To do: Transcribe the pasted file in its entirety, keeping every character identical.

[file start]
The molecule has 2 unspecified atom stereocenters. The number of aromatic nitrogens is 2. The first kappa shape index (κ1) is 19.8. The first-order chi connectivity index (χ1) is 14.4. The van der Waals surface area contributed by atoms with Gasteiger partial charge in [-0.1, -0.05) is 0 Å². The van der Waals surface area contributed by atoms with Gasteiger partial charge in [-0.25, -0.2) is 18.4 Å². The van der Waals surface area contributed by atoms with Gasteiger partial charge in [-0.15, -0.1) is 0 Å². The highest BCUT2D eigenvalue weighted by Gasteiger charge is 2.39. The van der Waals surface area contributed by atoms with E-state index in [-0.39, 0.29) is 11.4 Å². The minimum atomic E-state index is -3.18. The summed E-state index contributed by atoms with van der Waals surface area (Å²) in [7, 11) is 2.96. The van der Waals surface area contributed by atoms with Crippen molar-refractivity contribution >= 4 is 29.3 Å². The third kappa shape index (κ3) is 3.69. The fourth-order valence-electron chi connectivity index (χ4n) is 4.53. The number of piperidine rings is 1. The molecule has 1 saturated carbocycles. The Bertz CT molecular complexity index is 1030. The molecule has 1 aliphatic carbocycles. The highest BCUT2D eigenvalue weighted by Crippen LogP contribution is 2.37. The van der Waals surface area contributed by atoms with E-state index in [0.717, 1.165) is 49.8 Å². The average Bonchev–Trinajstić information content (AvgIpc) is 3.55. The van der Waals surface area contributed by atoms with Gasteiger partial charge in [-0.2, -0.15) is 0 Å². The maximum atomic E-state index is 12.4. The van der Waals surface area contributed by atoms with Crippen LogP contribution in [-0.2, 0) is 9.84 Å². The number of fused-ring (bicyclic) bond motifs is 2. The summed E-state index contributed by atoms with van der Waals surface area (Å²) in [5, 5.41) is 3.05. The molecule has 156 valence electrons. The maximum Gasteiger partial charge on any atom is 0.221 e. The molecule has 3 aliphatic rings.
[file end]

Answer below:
The molecule has 2 unspecified atom stereocenters. The number of aromatic nitrogens is 2. The first kappa shape index (κ1) is 19.8. The first-order chi connectivity index (χ1) is 14.4. The van der Waals surface area contributed by atoms with Gasteiger partial charge in [-0.1, -0.05) is 0 Å². The van der Waals surface area contributed by atoms with Gasteiger partial charge in [-0.25, -0.2) is 18.4 Å². The van der Waals surface area contributed by atoms with Gasteiger partial charge in [-0.15, -0.1) is 0 Å². The highest BCUT2D eigenvalue weighted by Gasteiger charge is 2.39. The van der Waals surface area contributed by atoms with E-state index in [-0.39, 0.29) is 11.4 Å². The minimum atomic E-state index is -3.18. The summed E-state index contributed by atoms with van der Waals surface area (Å²) in [7, 11) is 2.96. The van der Waals surface area contributed by atoms with Crippen molar-refractivity contribution >= 4 is 29.3 Å². The third kappa shape index (κ3) is 3.69. The fourth-order valence-electron chi connectivity index (χ4n) is 4.53. The number of piperidine rings is 1. The molecule has 1 saturated carbocycles. The Bertz CT molecular complexity index is 1030. The molecule has 1 aliphatic carbocycles. The highest BCUT2D eigenvalue weighted by Crippen LogP contribution is 2.37. The van der Waals surface area contributed by atoms with E-state index in [0.717, 1.165) is 49.8 Å². The average Bonchev–Trinajstić information content (AvgIpc) is 3.55. The van der Waals surface area contributed by atoms with Gasteiger partial charge in [-0.2, -0.15) is 0 Å². The maximum atomic E-state index is 12.4. The van der Waals surface area contributed by atoms with Crippen LogP contribution in [-0.2, 0) is 9.84 Å². The number of fused-ring (bicyclic) bond motifs is 2. The summed E-state index contributed by atoms with van der Waals surface area (Å²) in [5, 5.41) is 3.05. The molecule has 156 valence electrons. The maximum Gasteiger partial charge on any atom is 0.221 e. The molecule has 3 aliphatic rings.